Alright, I could go on, but let’s finally get to the album: Magical Mystery Tour.  Magical Mystery Tour is one of the more overlooked Beatles albums.  People often remember it as the weird or experimental one, but in actuality, it is tied with Help! for The Beatles album with the most Number One Singles: Three!  Additionally, Magical Mystery Tour has a higher percentage of number one hits than any Beatles album: with 27% of the songs on the record having gone to number one on the Billboard charts.  Those songs, of course, are “Penny Lane,” “All You Need is Love,” and “Hello Goodbye.”

Moving on from dry statistics.  This, obviously, is one of my favorite Beatles albums. (Because it is on this list!  Doi!!!!!!!!!)  “Magical Mystery Tour,” “The Fool On the Hill,” “I Am the Walrus,” and “Strawberry Fields Forever” are all iconic Beatles songs from this album.  So, between the Number Ones and these, it’s already is pretty packed with incredible songs.  It is the remaining four songs on the album where I think the feeling of this being the “weird” Beatles album comes from.  I would like to say a few words about each of these songs.

Track 3. Flying

Flying, as far as I know (from what my Dad told me and what I actually know about the Beatles) this is the only Beatles song without words.  It is a simple, relaxed take on twelve bar blues.  Many people I know consider this to be a throwaway drug song.  While it is quite possibly drug inspired, it is still the Beatles and it is far from a throwaway.  It is pretty interesting instrument-wise, and it is incredibly pleasant to listen to.  I believe it is a beautiful segue out of “The Fool on the Hill,” almost a brief glimpse into the Fool’s mind.

Track 4. Blue Jay Way

Alright, my affinity for Blue Jay Way is a bit far-fetched I have to admit.  I think Blue Jay Way is a great song hidden underneath layers and layers of unsatisfying weirdness.  The chorus actually includes a remarkably catchy melody (“Please don’t be long” etc.).  I think this song has a lot of potential either as an ethereal keyboard-based song or possibly a hard rock endeavor.  Maybe something I will get to experiment with someday and see if I can unlock the good song hidden underneath the vocal effects and Indian influence.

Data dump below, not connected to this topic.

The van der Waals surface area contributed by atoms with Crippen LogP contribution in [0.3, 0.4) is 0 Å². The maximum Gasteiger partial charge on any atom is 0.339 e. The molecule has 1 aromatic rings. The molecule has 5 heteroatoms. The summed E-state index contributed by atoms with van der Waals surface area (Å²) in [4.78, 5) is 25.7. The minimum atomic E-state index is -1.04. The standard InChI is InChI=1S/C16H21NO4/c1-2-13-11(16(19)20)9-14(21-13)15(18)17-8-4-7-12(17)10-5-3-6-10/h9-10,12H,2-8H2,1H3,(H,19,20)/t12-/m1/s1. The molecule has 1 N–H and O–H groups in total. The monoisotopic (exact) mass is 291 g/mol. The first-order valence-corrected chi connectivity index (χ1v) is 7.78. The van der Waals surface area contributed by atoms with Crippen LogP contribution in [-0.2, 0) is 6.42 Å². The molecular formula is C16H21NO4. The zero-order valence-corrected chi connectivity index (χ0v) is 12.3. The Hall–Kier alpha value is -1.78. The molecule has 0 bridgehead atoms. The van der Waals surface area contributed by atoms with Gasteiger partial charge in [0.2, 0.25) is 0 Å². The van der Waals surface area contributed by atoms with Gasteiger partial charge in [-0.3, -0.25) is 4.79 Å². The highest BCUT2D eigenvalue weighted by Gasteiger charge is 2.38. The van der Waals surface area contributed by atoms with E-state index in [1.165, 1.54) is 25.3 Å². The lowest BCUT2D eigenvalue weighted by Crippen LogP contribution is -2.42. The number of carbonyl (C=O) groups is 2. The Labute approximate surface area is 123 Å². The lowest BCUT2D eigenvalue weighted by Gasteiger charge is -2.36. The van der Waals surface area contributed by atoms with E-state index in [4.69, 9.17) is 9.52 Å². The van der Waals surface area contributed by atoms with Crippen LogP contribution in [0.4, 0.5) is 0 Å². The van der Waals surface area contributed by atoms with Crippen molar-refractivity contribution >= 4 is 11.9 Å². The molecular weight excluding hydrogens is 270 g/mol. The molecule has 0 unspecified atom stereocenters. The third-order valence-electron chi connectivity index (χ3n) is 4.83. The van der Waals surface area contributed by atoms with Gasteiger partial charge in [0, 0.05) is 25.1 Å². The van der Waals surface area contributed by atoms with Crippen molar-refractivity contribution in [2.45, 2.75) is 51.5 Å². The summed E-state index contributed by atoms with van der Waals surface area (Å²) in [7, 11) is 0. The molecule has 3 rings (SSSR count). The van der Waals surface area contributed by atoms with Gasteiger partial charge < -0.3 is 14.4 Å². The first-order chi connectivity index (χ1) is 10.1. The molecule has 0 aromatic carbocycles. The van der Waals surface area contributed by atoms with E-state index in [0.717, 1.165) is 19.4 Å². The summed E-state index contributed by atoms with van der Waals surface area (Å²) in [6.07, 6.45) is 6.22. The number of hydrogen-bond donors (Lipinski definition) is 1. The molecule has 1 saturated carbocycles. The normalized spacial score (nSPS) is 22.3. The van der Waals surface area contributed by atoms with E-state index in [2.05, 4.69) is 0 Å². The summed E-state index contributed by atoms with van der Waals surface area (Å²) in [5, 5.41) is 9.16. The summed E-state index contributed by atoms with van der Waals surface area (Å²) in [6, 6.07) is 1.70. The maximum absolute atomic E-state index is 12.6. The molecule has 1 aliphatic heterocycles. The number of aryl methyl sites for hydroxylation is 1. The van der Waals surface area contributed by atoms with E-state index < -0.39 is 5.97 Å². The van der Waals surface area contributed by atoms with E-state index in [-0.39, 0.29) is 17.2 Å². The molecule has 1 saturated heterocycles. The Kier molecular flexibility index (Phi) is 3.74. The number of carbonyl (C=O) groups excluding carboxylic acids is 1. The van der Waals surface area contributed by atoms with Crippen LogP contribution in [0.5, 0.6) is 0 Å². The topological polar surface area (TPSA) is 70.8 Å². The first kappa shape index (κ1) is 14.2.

Track 5. Your Mother Should Know

I freakin’ love this song.  It is one of Paul’s fake folk songs.  Awesome melody, really satisfying harmonic progression, and it is just pure Paul light-hearted fun.  One of my favorites.

Track 10. Baby You’re a Rick Man

This is an interesting song.  I think that I probably like it a lot because of it’s inclusion in The Yellow Submarine movie, which I think is completely fantastic despite the fact that it probably isn’t.  But I still submit the movie, and this song, are an awful lot of fun!  And honestly, sandwiched between two of the most popular Beatles songs ever recorded, I think it is a nice, strange, fun reprieve.

My final words on Magical Mystery Tour pertain to the work of George Martin on the record.  Over half of this album includes songs with orchestral instrumentation, and George Martin played a huge role in that aspect of the Beatles music.  I think “Strawberry Fields Forever” especially showcases Martin’s brilliance of peppering a song with strings and brass without stripping it of being a rock song.  He is an integral part of quite a lot of the second half of the Beatles career and I believe Magical Mystery Tour is where he shines the most.

Well, there you have it!  The Beatles Magical Mystery Tour coming in at Number 34 on the Top 40 albums countdown!  I know I said I was going to post this earlier in the week, but given it’s length I couldn’t complete it until today.  You can expect Number 33 on the countdown sometime mid-next week.  I am only one week behind, so if I can get both 33 and 32 next week, I will be back on track!  Have an excellent few days, and be sure to enjoy some great music!


15 thoughts on “Magical Mystery Tour by The Beatles